The Orbán faithful try to follow his lead, although it is clear that they find it difficult to be enthusiastic. Gábor Stier in an opinion piece in Magyar Nemzet does write that “we are on the right path,” but he bemoans the lack of “solidarity” in the Union. I don’t know how many more billions of euros would be enough for Stier to feel true solidarity coming from the richer members of the Union. And naturally, he is uncomfortable with the “crisis of values” the Union allegedly suffers from. But in the end, he even risks saying that the “rules of the club are a disciplinary force that keeps Hungary on the straight and narrow.”

Before we get too optimistic about future relations between the Orbán government and the European Union we might want to take a look at a headline in today’s Magyar Nemzet: “The European Union wants to shove dangerous honey down our throat.” Here we go again!

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petofi
Guest

“The European Union wants to shove dangerous honey down our throat.”

What else?

The Russians control Orban and Orban controls the Hungarian government.
Sic transit Hungaricum.

Minusio
Guest
“The Hungarians were somewhat disappointed because they felt that Hungary was better prepared for membership than some of the others and had hoped that the admission would not be wholesale, that Hungary would be handled differently from the rest.” How’s that? It’s the first time I hear about this hope or expectation. As far as I know, Orbán knew the EU administration in Brussels quite well, at least during his first premiership (which everybody seems to black out these days), but probably even earlier – when he was still a liberal. Rumor has it that he was involved in preparing Hungary’s accession documentation. What is true is that of all the ten new EU members Hungary had a “perceived” good-will bonus in Western countries. Many people knew Budapest as a favourite and sparkling conference venue and liked the experience – even before 1989. The Germans have not forgotten to this day how Gyula Horn helped to open the iron curtain for East Germans, thus beginning the process of German reunification. Most people abroad – even Hungarian expats – have no idea how to get unbiased (or at least: multi-sourced) information about today’s Hungary. What we know is that since 2010,… Read more »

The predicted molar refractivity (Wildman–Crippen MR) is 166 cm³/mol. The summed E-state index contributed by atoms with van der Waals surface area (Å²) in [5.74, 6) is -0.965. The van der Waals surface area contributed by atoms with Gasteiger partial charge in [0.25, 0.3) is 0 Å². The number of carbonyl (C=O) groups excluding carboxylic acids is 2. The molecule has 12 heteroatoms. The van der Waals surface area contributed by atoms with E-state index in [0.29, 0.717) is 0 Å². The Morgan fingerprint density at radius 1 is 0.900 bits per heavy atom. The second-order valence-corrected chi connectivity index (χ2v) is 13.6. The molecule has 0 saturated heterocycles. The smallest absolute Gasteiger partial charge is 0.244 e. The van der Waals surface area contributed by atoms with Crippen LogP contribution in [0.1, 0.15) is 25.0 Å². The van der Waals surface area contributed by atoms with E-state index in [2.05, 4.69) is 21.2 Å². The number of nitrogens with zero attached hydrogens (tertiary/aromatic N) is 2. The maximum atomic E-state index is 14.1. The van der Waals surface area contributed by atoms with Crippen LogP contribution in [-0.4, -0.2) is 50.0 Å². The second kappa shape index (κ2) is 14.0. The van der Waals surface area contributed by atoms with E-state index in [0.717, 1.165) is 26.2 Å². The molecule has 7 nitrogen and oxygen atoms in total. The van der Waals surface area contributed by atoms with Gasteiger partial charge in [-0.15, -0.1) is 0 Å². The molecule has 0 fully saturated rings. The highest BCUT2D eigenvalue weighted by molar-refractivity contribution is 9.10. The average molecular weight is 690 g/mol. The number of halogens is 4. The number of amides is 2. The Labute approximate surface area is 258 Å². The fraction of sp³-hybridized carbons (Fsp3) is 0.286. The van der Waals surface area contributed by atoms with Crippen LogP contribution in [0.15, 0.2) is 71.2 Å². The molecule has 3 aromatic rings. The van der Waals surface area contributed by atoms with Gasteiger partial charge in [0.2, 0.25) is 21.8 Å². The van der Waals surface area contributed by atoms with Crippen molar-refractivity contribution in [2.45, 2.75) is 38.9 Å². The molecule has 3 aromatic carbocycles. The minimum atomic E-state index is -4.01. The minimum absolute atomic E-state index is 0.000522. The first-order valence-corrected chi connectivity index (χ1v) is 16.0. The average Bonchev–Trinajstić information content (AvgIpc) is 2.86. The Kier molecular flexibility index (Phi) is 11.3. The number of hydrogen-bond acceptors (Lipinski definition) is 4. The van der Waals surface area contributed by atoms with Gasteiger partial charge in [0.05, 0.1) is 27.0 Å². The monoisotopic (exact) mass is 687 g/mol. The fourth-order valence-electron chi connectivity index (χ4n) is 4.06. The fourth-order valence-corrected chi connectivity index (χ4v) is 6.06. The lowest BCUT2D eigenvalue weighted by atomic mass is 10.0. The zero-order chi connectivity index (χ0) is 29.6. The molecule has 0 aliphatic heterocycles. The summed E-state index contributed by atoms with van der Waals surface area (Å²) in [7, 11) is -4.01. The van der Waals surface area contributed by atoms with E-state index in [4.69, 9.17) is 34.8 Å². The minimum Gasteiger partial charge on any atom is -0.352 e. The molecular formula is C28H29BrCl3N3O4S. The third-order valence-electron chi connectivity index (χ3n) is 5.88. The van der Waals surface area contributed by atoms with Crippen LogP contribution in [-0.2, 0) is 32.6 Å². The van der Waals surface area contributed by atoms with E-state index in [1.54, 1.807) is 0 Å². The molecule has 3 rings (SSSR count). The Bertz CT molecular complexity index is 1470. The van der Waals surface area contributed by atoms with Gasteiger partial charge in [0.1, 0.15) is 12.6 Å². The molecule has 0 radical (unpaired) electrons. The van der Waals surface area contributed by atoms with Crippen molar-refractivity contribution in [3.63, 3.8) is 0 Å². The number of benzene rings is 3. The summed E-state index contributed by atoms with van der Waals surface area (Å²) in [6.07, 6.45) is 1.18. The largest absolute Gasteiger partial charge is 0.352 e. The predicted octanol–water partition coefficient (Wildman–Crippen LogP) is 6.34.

Member

The Fidesz government of Hungary in deed celebrated the 10th Anniversary with the following posters:
European Union Elections
May 25th
Let send a message to Brussels:
Respect to Hungarians!
Fidesz

comment image

Yes in fact Orban said “in his victory speech that the election results showed that Hungarians want to stay in the European Union, albeit with a strong national government. There is no alternative to the European Union.” That is part of his peacock dance. He also said at some point “don to listen what I say in order to get elected”. Viktor Orban is no man of his words, but a man of his actions. He welcomed the anti-union march (and likely Fidesz financed it), and he also welcomed the threatening poem of Fidesz’ opposition.

Fever
Guest

The EU is a fantastic target for hatred. It is not politically incorrect to hate it like the Jews or the Gipsies.

But most people just need to have their five minutes of daily hatred in Hungary. And the EU is a great and willing target. They don’t care and now anyway many people hate it all over Europe, so is it is nothing strange.

I wonder how DK’s EU-loving campaign will fare. Most people do not love the EU, despite the investments. There is no obligation to love an entity which lavishes you with money but otherwise does not show up with politicians no EU politicians comes to Hungary to cut the ribbons.

It’s like we should love the Chinese because they supply us with cheap shoes and that is good for us because we can by more from the same salary. It does not work like that.

People do not like to love foreigners in exchange for money.

Member

OT
The Press Office of Fidesz released the following statement regarding the Nazi monument on Szbadsag Ter. “After the the extreme left the extreme right has also marched out to the Szabadsag Ter, in order to stir up trouble”